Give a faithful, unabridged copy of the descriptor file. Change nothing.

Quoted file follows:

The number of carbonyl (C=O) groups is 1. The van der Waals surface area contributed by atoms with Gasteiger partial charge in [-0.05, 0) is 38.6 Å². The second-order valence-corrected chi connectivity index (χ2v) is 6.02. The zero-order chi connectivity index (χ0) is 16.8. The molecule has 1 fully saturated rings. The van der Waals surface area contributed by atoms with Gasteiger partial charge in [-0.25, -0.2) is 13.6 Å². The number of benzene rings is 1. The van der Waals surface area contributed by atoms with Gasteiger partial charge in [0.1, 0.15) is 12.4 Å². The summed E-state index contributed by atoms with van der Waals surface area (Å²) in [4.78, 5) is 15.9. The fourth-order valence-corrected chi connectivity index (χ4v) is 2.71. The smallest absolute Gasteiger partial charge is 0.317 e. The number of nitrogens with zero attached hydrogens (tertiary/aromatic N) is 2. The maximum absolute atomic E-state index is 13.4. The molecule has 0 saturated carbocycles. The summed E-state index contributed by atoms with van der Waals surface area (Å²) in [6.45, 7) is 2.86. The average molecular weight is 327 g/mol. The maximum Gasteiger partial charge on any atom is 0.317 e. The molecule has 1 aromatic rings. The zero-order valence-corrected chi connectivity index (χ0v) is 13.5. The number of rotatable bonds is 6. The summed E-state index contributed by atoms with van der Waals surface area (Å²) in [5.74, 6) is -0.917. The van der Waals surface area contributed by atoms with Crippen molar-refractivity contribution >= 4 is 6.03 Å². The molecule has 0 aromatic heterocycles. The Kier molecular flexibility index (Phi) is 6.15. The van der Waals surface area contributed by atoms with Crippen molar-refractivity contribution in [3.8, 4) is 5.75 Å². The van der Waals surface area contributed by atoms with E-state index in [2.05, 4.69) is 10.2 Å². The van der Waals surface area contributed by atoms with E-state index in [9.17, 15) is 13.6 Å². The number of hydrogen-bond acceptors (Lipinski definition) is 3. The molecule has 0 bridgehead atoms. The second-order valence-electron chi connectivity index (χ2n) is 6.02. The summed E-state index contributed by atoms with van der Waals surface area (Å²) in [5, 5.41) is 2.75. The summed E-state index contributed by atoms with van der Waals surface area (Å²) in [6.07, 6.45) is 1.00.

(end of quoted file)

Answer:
The number of carbonyl (C=O) groups is 1. The van der Waals surface area contributed by atoms with Gasteiger partial charge in [-0.05, 0) is 38.6 Å². The second-order valence-corrected chi connectivity index (χ2v) is 6.02. The zero-order chi connectivity index (χ0) is 16.8. The molecule has 1 fully saturated rings. The van der Waals surface area contributed by atoms with Gasteiger partial charge in [-0.25, -0.2) is 13.6 Å². The number of benzene rings is 1. The van der Waals surface area contributed by atoms with Gasteiger partial charge in [0.1, 0.15) is 12.4 Å². The summed E-state index contributed by atoms with van der Waals surface area (Å²) in [4.78, 5) is 15.9. The fourth-order valence-corrected chi connectivity index (χ4v) is 2.71. The smallest absolute Gasteiger partial charge is 0.317 e. The number of nitrogens with zero attached hydrogens (tertiary/aromatic N) is 2. The maximum absolute atomic E-state index is 13.4. The molecule has 0 saturated carbocycles. The summed E-state index contributed by atoms with van der Waals surface area (Å²) in [6.45, 7) is 2.86. The average molecular weight is 327 g/mol. The maximum Gasteiger partial charge on any atom is 0.317 e. The molecule has 1 aromatic rings. The zero-order valence-corrected chi connectivity index (χ0v) is 13.5. The number of rotatable bonds is 6. The summed E-state index contributed by atoms with van der Waals surface area (Å²) in [5.74, 6) is -0.917. The van der Waals surface area contributed by atoms with Crippen molar-refractivity contribution >= 4 is 6.03 Å². The molecule has 0 aromatic heterocycles. The Kier molecular flexibility index (Phi) is 6.15. The van der Waals surface area contributed by atoms with Crippen molar-refractivity contribution in [3.8, 4) is 5.75 Å². The van der Waals surface area contributed by atoms with E-state index in [2.05, 4.69) is 10.2 Å². The van der Waals surface area contributed by atoms with E-state index in [9.17, 15) is 13.6 Å². The number of hydrogen-bond acceptors (Lipinski definition) is 3. The molecule has 0 bridgehead atoms. The second-order valence-electron chi connectivity index (χ2n) is 6.02. The summed E-state index contributed by atoms with van der Waals surface area (Å²) in [5, 5.41) is 2.75. The summed E-state index contributed by atoms with van der Waals surface area (Å²) in [6.07, 6.45) is 1.00.